I hadn’t even finished playing my run of Stranglers albums this week when yesterday morning I got the first message from Gavin, who’s more connected than I am by far. He was suggesting that Kraftwerk founder Florian Schneider had died and while an early sniff around the usual places was inconclusive, the second time I thought to look, later in the day, the news had spread widely and definitively. Florian Schneider-Esleben had died, possibly prior to May 6th, at just over 73 years of age. One of the prime architects of electronic pop music was now gone. It has been revealed that he had suffered through cancer and died at the end of April before his death was announced.
I cannot sufficiently stress the importance of hearing the strangeness of the 3:25 edit of “Autobahn” infiltrate the US Top 40 radio format in 1974. Hearing it the first time was a galvanizing experience. Of a piece with the other two Seminal Singles, as I call them. Records so game-changing that they altered my trajectory of enjoying music in ways that were a sea change, looking back. As usual, the records that meant the most to me were not really big hits, just unlikely middling ones. And the conservative Central Florida pop airwaves saw fit to not play a record like “Autobahn” as much as I’d care to hear it, so my practice of listening to Casey Kasem’s American Top 40® weekly countdown show went a long way to actually insuring that I’d hear a song like “Autobahn,” or “Love Is the Drug” at least once a week in my hours [and hours] of radio listening. In 1976, a friend from elementary school whose dad got stationed in Germany had moved away but visited once a few years later. I asked him how popular Kraftwerk were in Germany but he’d never heard of them. He was far more into Jethro Tull!
I got my first stereo in 1978 and I wasted no time in buying a copy of “Autobahn” among my first dozen or so LP purchases. I was amazed to find that the electronic ditty that I was familiar from on the AM radio a few years earlier was an entire album side. I apple seeded Kraftwerk among my Germanophile high school friends who soaked up the music like a sponge. My friend Dan who had moved from NYC to Central Florida in 1977 told tales of hearing the song “Trans-Europe Express” on the radio there but although I saw the 45 in my local K-mart I swear it never got any airplay, though maybe it was down to the station I listened to. I was a Top 40 kid so WLOF-AM was my station. Maybe WOKB-AM, the “urban” station was probably playing them, as I would hear later in high school when “Computerworld” was a breakout electro jam on that station.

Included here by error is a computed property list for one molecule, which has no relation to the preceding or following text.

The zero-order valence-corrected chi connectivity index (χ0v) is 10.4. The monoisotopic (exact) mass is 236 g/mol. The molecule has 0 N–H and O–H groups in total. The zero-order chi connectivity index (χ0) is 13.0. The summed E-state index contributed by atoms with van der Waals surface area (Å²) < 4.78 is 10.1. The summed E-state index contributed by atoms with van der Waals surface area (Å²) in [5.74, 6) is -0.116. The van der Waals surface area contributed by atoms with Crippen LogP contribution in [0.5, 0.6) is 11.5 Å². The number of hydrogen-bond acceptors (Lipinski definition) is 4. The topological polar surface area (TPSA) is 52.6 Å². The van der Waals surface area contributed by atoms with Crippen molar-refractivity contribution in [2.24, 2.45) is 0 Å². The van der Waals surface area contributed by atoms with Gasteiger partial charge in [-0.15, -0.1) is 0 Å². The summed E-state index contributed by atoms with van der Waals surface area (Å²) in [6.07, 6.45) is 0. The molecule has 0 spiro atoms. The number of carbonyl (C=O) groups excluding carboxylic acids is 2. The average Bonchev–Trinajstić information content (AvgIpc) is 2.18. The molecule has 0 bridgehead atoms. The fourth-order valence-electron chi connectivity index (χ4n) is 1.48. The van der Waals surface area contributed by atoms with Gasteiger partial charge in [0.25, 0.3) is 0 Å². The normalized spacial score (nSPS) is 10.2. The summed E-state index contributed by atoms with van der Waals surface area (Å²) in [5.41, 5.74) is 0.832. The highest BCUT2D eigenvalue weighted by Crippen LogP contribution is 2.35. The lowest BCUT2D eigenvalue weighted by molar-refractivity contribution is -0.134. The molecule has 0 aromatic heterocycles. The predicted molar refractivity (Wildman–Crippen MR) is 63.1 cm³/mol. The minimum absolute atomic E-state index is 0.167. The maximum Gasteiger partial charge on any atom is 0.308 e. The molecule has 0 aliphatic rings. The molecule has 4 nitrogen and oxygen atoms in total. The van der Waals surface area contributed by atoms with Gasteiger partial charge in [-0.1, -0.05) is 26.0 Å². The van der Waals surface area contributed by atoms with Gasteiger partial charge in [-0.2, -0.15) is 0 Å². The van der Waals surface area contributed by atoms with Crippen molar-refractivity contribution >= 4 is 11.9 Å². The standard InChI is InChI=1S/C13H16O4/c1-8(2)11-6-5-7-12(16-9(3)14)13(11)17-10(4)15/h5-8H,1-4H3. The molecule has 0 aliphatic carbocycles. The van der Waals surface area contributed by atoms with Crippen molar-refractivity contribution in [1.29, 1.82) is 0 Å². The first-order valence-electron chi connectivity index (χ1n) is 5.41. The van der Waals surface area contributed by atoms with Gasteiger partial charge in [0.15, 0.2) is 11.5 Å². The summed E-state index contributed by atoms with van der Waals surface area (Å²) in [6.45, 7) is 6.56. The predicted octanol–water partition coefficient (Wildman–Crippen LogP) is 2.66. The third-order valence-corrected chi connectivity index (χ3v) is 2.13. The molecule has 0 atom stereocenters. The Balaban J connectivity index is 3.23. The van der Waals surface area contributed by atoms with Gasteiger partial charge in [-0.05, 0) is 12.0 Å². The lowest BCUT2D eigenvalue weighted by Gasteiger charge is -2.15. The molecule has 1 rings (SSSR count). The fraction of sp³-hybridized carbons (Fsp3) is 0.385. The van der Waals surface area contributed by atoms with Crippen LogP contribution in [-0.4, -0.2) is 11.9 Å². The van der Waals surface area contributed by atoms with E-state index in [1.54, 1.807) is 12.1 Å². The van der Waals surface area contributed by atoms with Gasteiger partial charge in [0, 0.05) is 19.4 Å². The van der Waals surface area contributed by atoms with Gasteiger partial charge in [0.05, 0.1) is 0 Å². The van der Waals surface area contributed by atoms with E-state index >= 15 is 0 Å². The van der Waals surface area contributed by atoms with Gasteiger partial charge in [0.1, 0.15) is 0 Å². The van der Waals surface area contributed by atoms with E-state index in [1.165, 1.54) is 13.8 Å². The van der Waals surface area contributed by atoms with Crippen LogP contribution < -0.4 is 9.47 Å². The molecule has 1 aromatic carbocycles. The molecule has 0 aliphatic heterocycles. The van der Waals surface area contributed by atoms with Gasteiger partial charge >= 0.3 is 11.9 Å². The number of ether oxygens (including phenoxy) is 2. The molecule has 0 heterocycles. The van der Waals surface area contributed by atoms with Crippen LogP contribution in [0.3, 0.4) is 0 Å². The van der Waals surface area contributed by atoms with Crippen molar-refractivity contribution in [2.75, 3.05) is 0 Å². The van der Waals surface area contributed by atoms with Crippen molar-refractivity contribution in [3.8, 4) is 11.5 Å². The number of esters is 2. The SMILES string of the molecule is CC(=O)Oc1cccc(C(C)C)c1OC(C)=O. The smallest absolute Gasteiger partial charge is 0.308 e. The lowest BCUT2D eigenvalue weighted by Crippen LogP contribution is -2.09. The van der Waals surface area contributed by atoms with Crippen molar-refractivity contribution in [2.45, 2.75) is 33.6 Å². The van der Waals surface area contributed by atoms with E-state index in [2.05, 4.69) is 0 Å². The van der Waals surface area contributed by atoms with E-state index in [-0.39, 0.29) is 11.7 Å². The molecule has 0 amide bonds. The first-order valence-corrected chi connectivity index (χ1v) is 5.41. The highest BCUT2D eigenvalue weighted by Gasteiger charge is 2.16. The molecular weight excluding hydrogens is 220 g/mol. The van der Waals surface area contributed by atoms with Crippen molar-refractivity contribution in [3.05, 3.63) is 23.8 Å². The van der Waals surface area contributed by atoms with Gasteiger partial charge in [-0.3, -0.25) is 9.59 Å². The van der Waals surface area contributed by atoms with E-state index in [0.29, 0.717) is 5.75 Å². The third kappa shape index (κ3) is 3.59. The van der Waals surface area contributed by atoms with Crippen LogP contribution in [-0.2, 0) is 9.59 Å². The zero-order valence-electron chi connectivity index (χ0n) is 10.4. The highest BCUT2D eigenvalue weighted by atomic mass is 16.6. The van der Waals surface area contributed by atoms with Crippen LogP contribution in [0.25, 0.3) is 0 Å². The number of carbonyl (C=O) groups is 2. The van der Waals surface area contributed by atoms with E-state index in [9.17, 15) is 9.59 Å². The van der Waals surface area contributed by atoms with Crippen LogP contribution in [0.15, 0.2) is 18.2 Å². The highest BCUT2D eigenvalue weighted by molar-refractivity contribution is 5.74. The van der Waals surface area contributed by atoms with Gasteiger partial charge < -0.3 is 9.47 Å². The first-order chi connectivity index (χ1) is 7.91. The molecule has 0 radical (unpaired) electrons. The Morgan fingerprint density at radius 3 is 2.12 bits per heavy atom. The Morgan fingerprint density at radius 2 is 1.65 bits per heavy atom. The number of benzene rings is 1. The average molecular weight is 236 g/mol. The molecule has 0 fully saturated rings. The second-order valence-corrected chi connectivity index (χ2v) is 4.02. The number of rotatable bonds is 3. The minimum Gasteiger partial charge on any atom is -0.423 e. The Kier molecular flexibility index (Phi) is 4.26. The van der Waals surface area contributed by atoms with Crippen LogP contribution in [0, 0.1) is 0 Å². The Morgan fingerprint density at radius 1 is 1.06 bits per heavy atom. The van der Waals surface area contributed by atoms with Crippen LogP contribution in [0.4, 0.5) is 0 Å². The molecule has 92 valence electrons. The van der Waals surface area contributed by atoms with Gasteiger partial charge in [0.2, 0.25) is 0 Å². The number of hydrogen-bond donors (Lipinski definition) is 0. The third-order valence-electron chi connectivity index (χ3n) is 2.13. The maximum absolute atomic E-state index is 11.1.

In high school I recall chasinvictoria had managed to grab a copy of the “Ralf + Florian” album that I wondered where in sequence it came into the Kraftwerk story. I recall thinking in those simpler times that it came after “Autobahn” which was surely their first album. In those days, “Kraftwerk” and “Kraftwerk 2” were complete unknowns. In fact, to this day they never have gotten a US release at all. Only sophisticated, import buying Prog rockers knew about this stuff! Not a greenhorn kid in junior high school with no siblings to guide him and only a few-half-clues stuffed in his back pocket. I first heard “Trans Europe Express when I gave it to my friend Rosalie for a gift of some kind. Wow! That was an amazing sound. To this day “Europe Endless” is my go-to Kraftwerk song. Such utter beauty in the service of relentless machine certitude. How I wished that they had delved further into this sort of sound. [Fortunately, OMD have proven resilient on this particular thread]
I remember seeing the visually severe cover of “Man Machine” in the K-mart record department racks. Which was the closest thing to a record store I had growing up since I could ride my bike there from the neighborhood. But I didn’t hear that record until a few years after it came out. Probably around the time that the last classic imperial period Kraftwerk album was released shortly before graduation from High School in 1981. A friend of mine gave me a copy of “Computerworld” as a graduation present and around that time was when I heard the sounds on the big mono portable cassette radios some students [of color] would bring into the art classes. There was nothing I liked better than actually programming my Radio Shack Color Computer in BASIC while listening to this album! The cover image to the album looked as if it could have been programmed on the same computer. It was a high-resolution display in monochrome settings.
After 1981, the band seemed to mothball for several tense years. It was only then that I ever came across the “Radio-Activity” album of 1975 which was the follow-up to “Autobahn” that I somehow missed entirely for five to six years! My friend Tom was the one who shocked me when he bought this strange album that would prove ultimately so influential to one of my favorite new bands, Orchestral Manoeuvres In The Dark.